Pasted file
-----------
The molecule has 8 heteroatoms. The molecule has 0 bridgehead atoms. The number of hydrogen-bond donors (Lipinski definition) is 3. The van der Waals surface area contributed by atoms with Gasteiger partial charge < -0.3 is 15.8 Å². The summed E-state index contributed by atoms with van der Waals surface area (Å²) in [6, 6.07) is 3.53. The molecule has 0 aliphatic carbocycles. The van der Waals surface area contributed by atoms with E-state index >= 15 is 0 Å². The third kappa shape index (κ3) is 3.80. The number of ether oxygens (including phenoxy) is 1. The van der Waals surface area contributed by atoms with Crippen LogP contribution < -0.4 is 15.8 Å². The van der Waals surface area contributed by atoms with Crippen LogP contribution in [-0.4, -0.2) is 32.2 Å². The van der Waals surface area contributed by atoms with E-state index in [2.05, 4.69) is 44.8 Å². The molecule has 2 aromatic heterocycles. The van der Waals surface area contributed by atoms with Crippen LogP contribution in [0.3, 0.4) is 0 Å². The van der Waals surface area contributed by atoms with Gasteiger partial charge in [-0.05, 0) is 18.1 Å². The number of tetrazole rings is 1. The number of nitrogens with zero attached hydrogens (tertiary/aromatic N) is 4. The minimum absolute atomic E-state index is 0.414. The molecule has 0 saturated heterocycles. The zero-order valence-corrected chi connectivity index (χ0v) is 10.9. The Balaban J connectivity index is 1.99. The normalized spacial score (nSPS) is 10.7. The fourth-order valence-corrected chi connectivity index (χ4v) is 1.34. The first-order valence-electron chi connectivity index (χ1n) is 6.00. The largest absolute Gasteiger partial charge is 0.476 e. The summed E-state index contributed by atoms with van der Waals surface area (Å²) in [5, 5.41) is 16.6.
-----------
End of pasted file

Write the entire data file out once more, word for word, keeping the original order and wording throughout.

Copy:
The molecule has 8 heteroatoms. The molecule has 0 bridgehead atoms. The number of hydrogen-bond donors (Lipinski definition) is 3. The van der Waals surface area contributed by atoms with Gasteiger partial charge < -0.3 is 15.8 Å². The summed E-state index contributed by atoms with van der Waals surface area (Å²) in [6, 6.07) is 3.53. The molecule has 0 aliphatic carbocycles. The van der Waals surface area contributed by atoms with E-state index >= 15 is 0 Å². The third kappa shape index (κ3) is 3.80. The number of ether oxygens (including phenoxy) is 1. The van der Waals surface area contributed by atoms with Crippen LogP contribution < -0.4 is 15.8 Å². The van der Waals surface area contributed by atoms with Crippen LogP contribution in [-0.4, -0.2) is 32.2 Å². The van der Waals surface area contributed by atoms with E-state index in [2.05, 4.69) is 44.8 Å². The molecule has 2 aromatic heterocycles. The van der Waals surface area contributed by atoms with Crippen LogP contribution in [0.3, 0.4) is 0 Å². The van der Waals surface area contributed by atoms with Gasteiger partial charge in [-0.05, 0) is 18.1 Å². The number of tetrazole rings is 1. The number of nitrogens with zero attached hydrogens (tertiary/aromatic N) is 4. The minimum absolute atomic E-state index is 0.414. The molecule has 0 saturated heterocycles. The zero-order valence-corrected chi connectivity index (χ0v) is 10.9. The Balaban J connectivity index is 1.99. The normalized spacial score (nSPS) is 10.7. The fourth-order valence-corrected chi connectivity index (χ4v) is 1.34. The first-order valence-electron chi connectivity index (χ1n) is 6.00. The largest absolute Gasteiger partial charge is 0.476 e. The summed E-state index contributed by atoms with van der Waals surface area (Å²) in [5, 5.41) is 16.6.